Book Summary of John H. Walton, Ancient Near Eastern Thought and the Old Testament:

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John H. Walton’s Ancient Near Eastern Thought and the Old Testament: Introducing the Conceptual World of the Hebrew Bible is broken up into fourteen chapters. Those fourteen chapters are each part of one of five sections. This book also contains over twenty historical images. Before the introduction, the author gives readers a full appendix of all images used in this published work. The author then gives his acknowledgements followed by a list of abbreviations. Part 1- Comparative studies

The first section of the book is titled comparative studies. This section is comprised of the first two chapters. Chapter one is aptly named history and methods. Chapter two has been dubbed comparative studies, scholarship, and theology. This section covers the growing division between scholars of a secular nature and scholars of a religious nature. The purpose of this part of the book is to defend the Bible from the damage done by comparative studies which twisted evidence to work against the historicity, canonicity, and divine revelation of Gods’ Word, the Bible. Chapter 1- History and methods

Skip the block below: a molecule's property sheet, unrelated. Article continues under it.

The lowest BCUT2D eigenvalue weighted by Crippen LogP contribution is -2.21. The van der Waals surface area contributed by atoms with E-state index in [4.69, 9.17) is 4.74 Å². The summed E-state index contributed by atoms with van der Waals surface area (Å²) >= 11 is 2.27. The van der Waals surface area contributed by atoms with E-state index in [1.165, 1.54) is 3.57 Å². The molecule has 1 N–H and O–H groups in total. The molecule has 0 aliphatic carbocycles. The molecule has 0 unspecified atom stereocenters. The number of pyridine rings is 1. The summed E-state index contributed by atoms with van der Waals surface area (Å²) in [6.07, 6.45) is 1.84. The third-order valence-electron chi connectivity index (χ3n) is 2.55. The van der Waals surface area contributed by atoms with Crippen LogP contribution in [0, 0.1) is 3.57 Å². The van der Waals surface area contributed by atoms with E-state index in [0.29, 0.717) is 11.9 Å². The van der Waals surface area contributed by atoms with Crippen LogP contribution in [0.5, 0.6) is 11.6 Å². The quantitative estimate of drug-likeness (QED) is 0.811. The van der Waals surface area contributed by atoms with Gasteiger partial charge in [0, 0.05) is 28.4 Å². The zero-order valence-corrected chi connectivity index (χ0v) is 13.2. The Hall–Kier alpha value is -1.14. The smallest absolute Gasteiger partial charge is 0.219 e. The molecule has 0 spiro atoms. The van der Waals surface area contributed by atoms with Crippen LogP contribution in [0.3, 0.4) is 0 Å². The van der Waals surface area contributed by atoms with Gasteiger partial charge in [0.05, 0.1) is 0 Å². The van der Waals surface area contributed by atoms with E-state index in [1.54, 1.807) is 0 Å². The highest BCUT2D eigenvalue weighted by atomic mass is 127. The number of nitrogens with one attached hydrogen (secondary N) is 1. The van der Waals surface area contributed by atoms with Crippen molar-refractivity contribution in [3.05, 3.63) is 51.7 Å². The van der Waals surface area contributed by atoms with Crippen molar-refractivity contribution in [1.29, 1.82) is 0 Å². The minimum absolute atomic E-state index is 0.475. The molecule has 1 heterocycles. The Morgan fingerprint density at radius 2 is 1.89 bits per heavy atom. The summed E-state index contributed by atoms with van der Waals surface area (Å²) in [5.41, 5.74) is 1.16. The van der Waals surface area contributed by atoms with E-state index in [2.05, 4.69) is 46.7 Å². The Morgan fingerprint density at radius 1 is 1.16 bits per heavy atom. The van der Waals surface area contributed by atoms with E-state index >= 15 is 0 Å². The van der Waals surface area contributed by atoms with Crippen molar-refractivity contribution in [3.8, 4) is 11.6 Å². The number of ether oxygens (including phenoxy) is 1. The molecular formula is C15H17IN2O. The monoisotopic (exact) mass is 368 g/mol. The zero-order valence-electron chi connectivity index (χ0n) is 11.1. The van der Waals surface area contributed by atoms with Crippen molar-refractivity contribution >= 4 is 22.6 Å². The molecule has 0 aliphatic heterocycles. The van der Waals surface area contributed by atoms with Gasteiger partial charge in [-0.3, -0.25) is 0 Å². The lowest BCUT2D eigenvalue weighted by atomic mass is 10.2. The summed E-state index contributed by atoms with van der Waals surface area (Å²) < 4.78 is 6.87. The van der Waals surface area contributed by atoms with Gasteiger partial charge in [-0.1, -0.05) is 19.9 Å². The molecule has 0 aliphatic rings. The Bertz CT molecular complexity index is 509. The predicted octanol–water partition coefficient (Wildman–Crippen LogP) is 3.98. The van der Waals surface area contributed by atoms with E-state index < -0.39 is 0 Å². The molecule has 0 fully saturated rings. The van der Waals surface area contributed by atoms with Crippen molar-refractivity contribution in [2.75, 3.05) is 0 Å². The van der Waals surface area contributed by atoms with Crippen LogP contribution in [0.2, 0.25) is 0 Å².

Walton starts off this chapter by going back to the late 1800s and mid 1900s, with the rediscovery of Egypt and Mesopotamia. Archeologists were quickly discovering that every bit of history in the Bible was accurate. This was at the height of the theory of evolution and at the prime of the scientific movement. After Darwin, science was just starting to pick up speed. Then, these shocking discoveries put up a heavy barricade between science and theology. This evidence, that should have been made to support the truth of the Bible, was quickly twisted and turned against it. Archeologists were uncovering data that showed themes of parallel theologies to the Old Testament. This could have gone one of two ways. Either the popular opinion would be that the Old Testament influenced the theology of these societies, or that these societies inspired the Old Testament. Unfortunately, scholars...
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